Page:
Taking down the banks: Moody’s announced long-anticipated ratings cuts after regular New York trading yesterday, downgrading 15 banks, including Credit Suisse, which was cut three notches, and JPMorgan dinged two levels in part because of the recent trading losses in its chief investment office. Morgan Stanley, which had been put on watch for a potential three-level cut, was downgraded two notches. (Moody’s statement came more than an hour after it was widely expected, and Zero Hedge surmises word was delayed by last-minute negotiations between Morgan Stanley and the ratings company.) Citigroup said the downgrades were “backward-looking,” and failed to consider moves to make the bank less risky. Bank stocks rallied in extended trading despite the ratings cuts, and investors said the downgrades came years to late.
Reconsidering Spanish bailout: The International Monetary Fund criticized the eurozone’s bailout plan for Spain, suggesting that the region needs a mechanism for injecting capital directly into failing banks. The IMF faulted the rescue package currently on the table, which would provide as much as 100 billion euros, because it adds to Spain’s existing sovereign debt load. According toThe Wall Street Journal:
The euro zone needs to quickly set up a mechanism that allows it to directly recapitalize weak banks, “in order to break the negative feedback loop that we have between banks and sovereigns,” IMF Managing Director Christine Lagarde said after a meeting with the bloc’s finance ministers in Luxembourg.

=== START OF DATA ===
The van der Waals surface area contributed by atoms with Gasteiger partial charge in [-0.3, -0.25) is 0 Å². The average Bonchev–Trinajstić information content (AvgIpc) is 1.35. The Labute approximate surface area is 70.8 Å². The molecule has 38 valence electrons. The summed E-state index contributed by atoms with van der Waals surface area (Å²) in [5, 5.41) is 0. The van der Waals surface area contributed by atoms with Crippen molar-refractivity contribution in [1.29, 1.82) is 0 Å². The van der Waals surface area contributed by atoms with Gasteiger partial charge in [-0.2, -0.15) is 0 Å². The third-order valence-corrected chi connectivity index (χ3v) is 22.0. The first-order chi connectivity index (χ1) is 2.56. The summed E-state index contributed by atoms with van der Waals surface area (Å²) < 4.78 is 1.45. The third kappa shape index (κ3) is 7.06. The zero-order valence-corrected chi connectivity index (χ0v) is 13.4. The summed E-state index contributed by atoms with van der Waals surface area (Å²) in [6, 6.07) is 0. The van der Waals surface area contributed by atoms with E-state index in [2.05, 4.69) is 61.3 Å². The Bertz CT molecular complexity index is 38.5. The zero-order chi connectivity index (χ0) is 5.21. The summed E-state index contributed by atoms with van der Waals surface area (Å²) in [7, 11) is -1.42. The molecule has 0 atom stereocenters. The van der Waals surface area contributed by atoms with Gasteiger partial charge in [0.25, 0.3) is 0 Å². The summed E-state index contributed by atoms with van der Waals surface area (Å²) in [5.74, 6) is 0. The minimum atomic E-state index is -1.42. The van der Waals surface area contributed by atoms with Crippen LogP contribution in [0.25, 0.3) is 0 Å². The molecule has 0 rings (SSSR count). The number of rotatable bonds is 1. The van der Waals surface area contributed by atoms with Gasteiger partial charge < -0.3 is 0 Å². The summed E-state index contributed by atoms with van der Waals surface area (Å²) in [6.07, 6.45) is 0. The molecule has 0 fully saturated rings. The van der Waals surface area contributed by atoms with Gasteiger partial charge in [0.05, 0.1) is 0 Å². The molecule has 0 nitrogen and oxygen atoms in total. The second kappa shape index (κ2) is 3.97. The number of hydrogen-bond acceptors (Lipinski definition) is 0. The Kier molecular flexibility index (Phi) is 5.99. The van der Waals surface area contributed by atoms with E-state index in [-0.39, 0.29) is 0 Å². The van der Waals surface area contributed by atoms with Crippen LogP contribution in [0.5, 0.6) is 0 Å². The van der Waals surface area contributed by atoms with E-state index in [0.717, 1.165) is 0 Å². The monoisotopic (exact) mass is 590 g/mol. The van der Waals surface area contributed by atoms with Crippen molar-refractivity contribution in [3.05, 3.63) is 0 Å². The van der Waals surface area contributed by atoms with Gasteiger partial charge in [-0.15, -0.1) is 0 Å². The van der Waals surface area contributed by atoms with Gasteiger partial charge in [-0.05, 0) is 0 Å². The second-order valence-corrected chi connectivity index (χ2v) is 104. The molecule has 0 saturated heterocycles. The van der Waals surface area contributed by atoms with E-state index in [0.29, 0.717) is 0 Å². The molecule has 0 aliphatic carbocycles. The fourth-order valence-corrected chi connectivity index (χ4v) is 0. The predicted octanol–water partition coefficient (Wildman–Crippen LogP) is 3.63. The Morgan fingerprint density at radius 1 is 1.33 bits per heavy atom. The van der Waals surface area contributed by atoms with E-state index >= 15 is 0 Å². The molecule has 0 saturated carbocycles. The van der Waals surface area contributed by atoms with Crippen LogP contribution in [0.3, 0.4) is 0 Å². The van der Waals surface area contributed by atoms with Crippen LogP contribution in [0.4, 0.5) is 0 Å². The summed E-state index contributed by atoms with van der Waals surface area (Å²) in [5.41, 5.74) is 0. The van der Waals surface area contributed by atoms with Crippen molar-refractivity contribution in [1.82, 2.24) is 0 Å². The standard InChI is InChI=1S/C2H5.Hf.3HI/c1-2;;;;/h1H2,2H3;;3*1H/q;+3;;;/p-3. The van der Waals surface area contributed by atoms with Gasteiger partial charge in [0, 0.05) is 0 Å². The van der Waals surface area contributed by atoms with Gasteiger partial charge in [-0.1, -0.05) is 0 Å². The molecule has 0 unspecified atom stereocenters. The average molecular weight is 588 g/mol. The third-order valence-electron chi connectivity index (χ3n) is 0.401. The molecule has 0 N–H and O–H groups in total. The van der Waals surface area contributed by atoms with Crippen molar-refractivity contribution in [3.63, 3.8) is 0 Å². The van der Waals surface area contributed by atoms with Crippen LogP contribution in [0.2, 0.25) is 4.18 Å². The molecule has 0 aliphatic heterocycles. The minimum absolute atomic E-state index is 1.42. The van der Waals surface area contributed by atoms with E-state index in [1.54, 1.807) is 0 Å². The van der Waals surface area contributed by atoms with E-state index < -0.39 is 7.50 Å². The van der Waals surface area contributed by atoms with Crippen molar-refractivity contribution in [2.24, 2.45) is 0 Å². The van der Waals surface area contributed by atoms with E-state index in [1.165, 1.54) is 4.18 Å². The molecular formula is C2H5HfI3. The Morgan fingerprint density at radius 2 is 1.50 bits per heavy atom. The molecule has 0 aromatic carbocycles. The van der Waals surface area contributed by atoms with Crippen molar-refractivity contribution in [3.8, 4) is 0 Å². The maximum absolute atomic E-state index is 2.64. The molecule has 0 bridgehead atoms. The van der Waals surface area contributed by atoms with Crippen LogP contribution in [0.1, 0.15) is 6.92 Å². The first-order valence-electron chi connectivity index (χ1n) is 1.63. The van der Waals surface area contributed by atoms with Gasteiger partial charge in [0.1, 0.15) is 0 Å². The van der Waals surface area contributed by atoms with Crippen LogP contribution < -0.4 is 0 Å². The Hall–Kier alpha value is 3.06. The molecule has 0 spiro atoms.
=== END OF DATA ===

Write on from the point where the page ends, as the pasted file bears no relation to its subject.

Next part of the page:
Nasdaq probe: The Securities and Exchange Commission is investigating Nasdaq’s performance during the Facebook initial public offering, The New York Times reports, seeking to determine whether the exchange tested systems properly prior to the open, and whether Nasdaq violated rules by rewriting code to jump-start trading when its platform seized up.
805-1355888867: New rules forced hedge funds to register with the SEC. Some hedge fund managers responded by masking the names of their funds in regulatory files. The Journal has some examples. Cliff Asness’s AQR Capital Management prefers seemingly random numbers, like those bolded to the left. John Paulson aliases such as Paulson Fund 1.
Break glass: Investors questioned “end of the world” hedge strategies designed to hedge against rare but catastrophic events, Reuters reports: “You guys better figure out how, while hedging tail risk, you’re not letting liquidity risk sneak in the back door,” an investor said at a conference in Monaco.
I-banker up: Barclays named Jerry del Missler to the newly created role of chief operating officer. Mr. del Missler had been co-chief executive of corporate and investment banking.
Einhorn antes up: Greenlight Capital founder David Einhorn entered the $1 million buy-in tournament at this year’s World Series of Poker. He’ll donate any profits to City Year, according to Bloomberg.